I called up the GBPUSD on my Tradestation screen for the past 20 years. About 1.70 then and 1.60 now; nearly par, ya? Interesting given the EURO coming onto the scene.

    It is a wonderful world where allies and trade balances remain manageable when not in line. That said…

    Then there is the USDJPY… about 136 then and 78 now. Weren’t the Jim Rogers of the world a little before back then saying how the Japanese were gonna own America – just before a new sheriff came to town and signed a tax act the nuked the entire Japanese economy?

    Aren’t the Jim Rogers of today now saying the same thing about China?

    I have been teaching, consulting, travelling, and living in China for 5 years now. For me to argue that the Randian examples ( as cited among the commentaries herein that objectively equivocate lines of financial statements with the point of a gun) are, well, never mind…

    Come see for yourselves. Money is nothing more than points on a scoreboard – as GG reiterates, I believe, in both Wall Streets.

    Here, the bankers, brokers, speculators, masters of the universe, mom and pop: they all take orders from one group – the Communists. Note that they (the Communists) are also the only ones with guns, maintaining an army loyally committed (in PLA fashion) to the omnipresence of that dictatorial regime. Everyone lives in fear (and those at the top for the greed) of it.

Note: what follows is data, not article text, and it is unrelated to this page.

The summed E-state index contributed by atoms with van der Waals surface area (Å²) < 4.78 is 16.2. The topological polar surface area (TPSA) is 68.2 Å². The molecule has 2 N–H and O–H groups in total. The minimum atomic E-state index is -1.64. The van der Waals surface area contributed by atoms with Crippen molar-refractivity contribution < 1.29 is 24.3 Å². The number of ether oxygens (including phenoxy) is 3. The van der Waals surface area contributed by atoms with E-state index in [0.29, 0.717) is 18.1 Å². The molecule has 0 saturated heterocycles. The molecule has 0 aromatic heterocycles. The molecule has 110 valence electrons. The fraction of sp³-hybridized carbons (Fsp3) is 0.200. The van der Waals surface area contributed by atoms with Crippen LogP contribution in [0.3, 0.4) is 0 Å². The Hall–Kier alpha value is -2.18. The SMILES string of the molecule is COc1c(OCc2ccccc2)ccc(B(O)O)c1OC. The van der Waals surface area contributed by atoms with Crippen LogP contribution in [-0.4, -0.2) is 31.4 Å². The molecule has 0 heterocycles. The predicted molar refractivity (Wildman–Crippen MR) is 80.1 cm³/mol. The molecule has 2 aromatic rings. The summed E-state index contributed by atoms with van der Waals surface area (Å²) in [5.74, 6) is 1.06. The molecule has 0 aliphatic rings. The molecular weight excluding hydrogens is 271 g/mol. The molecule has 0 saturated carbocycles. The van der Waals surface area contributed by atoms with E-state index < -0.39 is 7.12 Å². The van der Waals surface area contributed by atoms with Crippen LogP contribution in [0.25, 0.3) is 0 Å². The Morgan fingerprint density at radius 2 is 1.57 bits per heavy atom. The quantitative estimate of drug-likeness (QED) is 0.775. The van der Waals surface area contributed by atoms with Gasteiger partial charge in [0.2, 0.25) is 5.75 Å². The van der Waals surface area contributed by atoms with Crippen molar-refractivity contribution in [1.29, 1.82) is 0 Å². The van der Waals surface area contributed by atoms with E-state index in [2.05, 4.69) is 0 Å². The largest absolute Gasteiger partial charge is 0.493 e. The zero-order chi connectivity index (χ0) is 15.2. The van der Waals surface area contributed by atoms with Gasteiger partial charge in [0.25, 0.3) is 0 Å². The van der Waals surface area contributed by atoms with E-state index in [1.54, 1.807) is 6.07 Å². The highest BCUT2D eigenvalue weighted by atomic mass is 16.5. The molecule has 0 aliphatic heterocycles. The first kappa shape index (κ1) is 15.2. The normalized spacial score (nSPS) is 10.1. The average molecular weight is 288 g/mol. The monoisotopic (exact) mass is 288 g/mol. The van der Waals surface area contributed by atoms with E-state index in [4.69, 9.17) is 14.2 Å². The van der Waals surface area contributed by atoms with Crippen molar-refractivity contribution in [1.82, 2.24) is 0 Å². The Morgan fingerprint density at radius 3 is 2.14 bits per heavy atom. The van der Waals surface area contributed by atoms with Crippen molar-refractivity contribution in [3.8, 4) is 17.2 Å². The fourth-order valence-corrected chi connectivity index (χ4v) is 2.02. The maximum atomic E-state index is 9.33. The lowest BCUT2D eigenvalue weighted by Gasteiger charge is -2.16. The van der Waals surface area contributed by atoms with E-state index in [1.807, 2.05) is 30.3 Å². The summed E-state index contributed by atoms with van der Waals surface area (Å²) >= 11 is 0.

You got a balance sheet problem with a provincial government or the central government? Make it disappear or maybe you (or your company) will…

    Is the execution (notably abroad) of US fiscal and monetary policy so different?

    Granted, we are not the only ones with guns. But we do have the most, and they are the biggest.

    Here the top-down government is financed by a combination of US-EU foreign currency reserves and one of the world’s highest (largely nontransparent) tax/fee-rate structures… the latter being a benefit from the efficiencies of not having to worry too much (since Clinton-Bush-Obama) about human rights and citizenship franchise. This fact is not a shining beacon on the hill for Randites, as they seem to falter when it comes to fairness and recourse issues on the playing (or battle) field.

    So where’s the risk here?

    Show it to me on a balance sheet or financial report… You won’t find it.

    And there (not seeing it) is the risk – and it’s systemic.

    As I understand it to be reported, when asked where is all that ‘that money” for all those banks and companies a la the bailouts, Bennie (or Bernie?) of the Jets retorted, “actually, it is created by pushing some buttons on a computer.”

    Well, OK, there you go… like pulling a trigger…